Monitoring cetaceans in the North Pacific: analysis of retrospective SOSUS data and acoustic detection on the Northern Edge Range
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To comply with environmental laws, the U.S. Navy has increasingly relied on acoustic detection and tracking for marine mammal monitoring/mitigation. In the North Pacific, much of what is known about large whale seasonal occurrence comes from Sound Surveillance System (SOSUS) arrays. SOSUS provides broad basin-scale assessments of large whale seasonal occurrence, but cannot provide detail at the regional level, in particular here for the Navy's Northern Edge (Training) Range in the northern Gulf of Alaska. Here, data from long-term acoustic observations of basin-wide data, and from a short-term, nearshore acoustic deployment in the NER, are presented. For the long-term observations, Navy-analyst derived detections of blue and fin whales were compared with spectral data to determine if there is a reliable way to separate the two species in the spectral data. Although the degree to which detections matched the spectra varied with frequency range, generally blue and fin whale detections matched the spectra. However, when only blue, and no fin, whales (or vice versa) were detected by analysts, there were no discernable differences in the spectral levels of different frequency ranges. This suggests that, absent other confirmation of the presence of blue and fin whale vocalizations, these species cannot be reliably discerned from spectra data alone in regions and seasons where the two overlap.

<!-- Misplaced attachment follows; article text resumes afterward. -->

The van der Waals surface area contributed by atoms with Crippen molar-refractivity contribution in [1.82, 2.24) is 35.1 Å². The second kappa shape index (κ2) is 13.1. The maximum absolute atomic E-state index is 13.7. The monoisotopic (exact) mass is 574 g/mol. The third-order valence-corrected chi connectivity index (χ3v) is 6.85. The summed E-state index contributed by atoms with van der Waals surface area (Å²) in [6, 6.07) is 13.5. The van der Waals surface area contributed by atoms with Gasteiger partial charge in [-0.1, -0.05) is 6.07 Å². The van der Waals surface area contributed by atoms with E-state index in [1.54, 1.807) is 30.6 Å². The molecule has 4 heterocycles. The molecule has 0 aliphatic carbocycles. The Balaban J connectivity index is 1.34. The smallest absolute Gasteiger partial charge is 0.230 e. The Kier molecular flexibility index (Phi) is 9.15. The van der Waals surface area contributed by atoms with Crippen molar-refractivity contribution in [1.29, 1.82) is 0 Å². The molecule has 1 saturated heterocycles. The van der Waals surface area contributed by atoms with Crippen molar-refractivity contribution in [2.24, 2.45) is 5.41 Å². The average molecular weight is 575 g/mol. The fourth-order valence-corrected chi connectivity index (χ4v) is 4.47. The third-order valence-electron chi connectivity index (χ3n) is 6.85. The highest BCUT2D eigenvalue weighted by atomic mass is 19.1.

RightsThis publication is a work of the U.S. Government as defined in Title 17, United States Code, Section 101. Copyright protection is not available for this work in the United States.
NPS Report NumberNPS-OC-10-006CR
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